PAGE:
If you’re like the majority of the adult population, your new year’s resolutions might already be waning.
Why is the failure rate so high? Because most resolutions are based on wishful thinking — they don’t reflect the important motivational reasons for your current behaviour.
But if you’re in a CEO or leadership position, there’s little room for angelic resolutions.
Here is a list of pragmatic practices that leaders can start to help secure business success in 2018:
1. Develop a very short list of clear priorities
Too many leaders develop too many priorities. It’s hard enough to achieve one goal, so if you have 10, it almost immediately becomes impossible. As no lesser genius than Leonardo da Vinci said: “Simplicity is the ultimate sophistication.” Your goals should be clear and memorable. If you can’t spontaneously remember what those goals were 90 days later, their value is more or less zero.
It’s obvious, but these goals must express what matters most. To help get this right, consider your desired end-state. What would most constitute success by the end of this year? Even if other things don’t go so well, what would make you feel as though it had been a brilliant year?
These goals should be bold, even audacious. If your goals equate to only marginal improvement, that’s all you’ll get. For big results, you need big goals.
2. Stick to that list
Some leaders do quite well at #1. However, the majority then either add more goals as time goes on or drift away from those goals as other issues emerge. To help you stay true to these goals, make them public, make them the basis for meeting agendas, inculcate them into everyday activities, or wire them into end-of-month reporting standards. Make the goals as sticky as possible.
Understand what Harvard experts Kegan and Lahey call your “immunity to change”. What is it that you find motivating about NOT achieving these goals? What is it that worries you about succeeding at your goals? You need to be honest with yourself about this.
3. Lift yourself up
Your next opportunity for failure is to become overwhelmed by business-as-usual. Your diary fills up, new issues arise, and you are now too far into the business to be effectively on top of the business.
There are two major tools available to prevent this.
The first is saying no. You must constantly ask yourself: “Is this the work that only I can do?” If it isn’t, you must say no. Keep saying it until it sticks.
The second tool is delegation. If it’s not the work that only you can do, then it is either the work for someone else or nobody else. Identify the best candidate – who is good enough to do the work successfully but will be sufficiently stretched by it to further develop their capability?
Use the month of February to build these “saying no” and “delegation” muscles. If you know that you can be weak on either of these points, get a minder (perhaps your executive assistant) to keep you on track.
4. Invest in human potential as your primary asset
Human beings, when working together and working at their best, can do extraordinary things. They can do much more than you alone, even if you are far more talented than any of the individuals in your team.
When do people achieve these extraordinary things? When five conditions are present: they feel they are psychologically safe and have the freedom to make their own decisions; they are playing to their strengths; they are stretched out of their comfort zone; they feel they are doing something with meaning or purpose; and they feel connected to their colleagues.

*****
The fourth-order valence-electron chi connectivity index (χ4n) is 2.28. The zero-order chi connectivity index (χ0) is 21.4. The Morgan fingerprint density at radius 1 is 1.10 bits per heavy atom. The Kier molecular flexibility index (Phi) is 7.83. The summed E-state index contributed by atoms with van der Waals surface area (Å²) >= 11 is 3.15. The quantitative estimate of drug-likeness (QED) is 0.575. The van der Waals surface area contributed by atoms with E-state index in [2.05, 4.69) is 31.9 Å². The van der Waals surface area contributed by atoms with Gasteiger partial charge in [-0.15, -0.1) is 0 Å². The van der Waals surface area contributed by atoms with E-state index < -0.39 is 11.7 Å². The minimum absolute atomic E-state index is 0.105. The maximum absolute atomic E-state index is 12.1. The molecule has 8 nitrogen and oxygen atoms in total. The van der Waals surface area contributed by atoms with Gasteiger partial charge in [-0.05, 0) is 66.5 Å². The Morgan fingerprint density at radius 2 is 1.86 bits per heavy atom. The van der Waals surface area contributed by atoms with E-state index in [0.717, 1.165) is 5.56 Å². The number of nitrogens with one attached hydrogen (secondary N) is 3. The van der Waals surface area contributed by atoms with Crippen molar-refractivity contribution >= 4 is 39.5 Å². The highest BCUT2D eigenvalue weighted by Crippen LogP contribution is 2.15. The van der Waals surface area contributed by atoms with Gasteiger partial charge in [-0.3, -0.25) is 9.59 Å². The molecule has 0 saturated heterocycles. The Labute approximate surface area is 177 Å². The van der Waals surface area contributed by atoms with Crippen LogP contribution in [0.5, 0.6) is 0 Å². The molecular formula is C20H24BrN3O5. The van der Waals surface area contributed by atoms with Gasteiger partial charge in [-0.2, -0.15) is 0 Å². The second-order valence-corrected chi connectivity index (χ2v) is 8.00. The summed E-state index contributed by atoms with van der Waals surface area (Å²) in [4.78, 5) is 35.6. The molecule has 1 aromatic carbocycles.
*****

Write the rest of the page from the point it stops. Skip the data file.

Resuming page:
Having determined and stuck to your goals, this is how you will best achieve them.
Your role as leader is, in essence, to create these propitious conditions for your people to achieve extraordinary things.
Your role is to ensure the psychological safety, the stretch, the meaning, the connection for your direct reports, and to ensure that your direct reports do the same for their people. Do this and the incredible achievements will come from them, not you.
5. Complement the human potential with exponential technologies
Many of the points above would apply well in any year. But this point cannot be ignored in 2018.
Every year, the relationship between human potential and technology in driving business performance is changing. Quite simply, you will have technology-based opportunities in 2018 that weren’t available to you in 2017.
While your people can do amazing things, don’t waste their time, effort and talent doing things that can now be done ten times more accurately, quickly or cheaply by technology. Their time should be spent doing what computers and robots cannot do: collaborating, creating, connecting with customers.
You don’t need to find these technological solutions yourself and you probably shouldn’t. (See #3 above.) But your business must either create, inculcate or leverage such technologies if you are to achieve competitive advantage or even business viability.
Our world is undeniably complex and, no doubt, so is the business you lead. However, if you can simplify the picture for yourself as you take on 2018 and maintain that focus throughout the year, your chances of success have been massively magnified.
Steve Jobs said the following: “Simple can be harder than complex: You have to work hard to get your thinking clean to make it simple. But it’s worth it in the end because once you get there, you can move mountains.”
Make 2018 the year you clean up your thinking and keep in clear. Clean house now, before you get mired in complexity. Move some mountains.
(Anthony Mitchell is the co-founder and Chief Potential Officer of Bendelta, focusing on designing organisations and leaders for the cyber-physical age. He is also Chairman of the Aurora Education Foundation, providing accelerated development opportunities for Australia’s most promising Indigenous scholars, and a member of the Amnesty International 2020 Council.)
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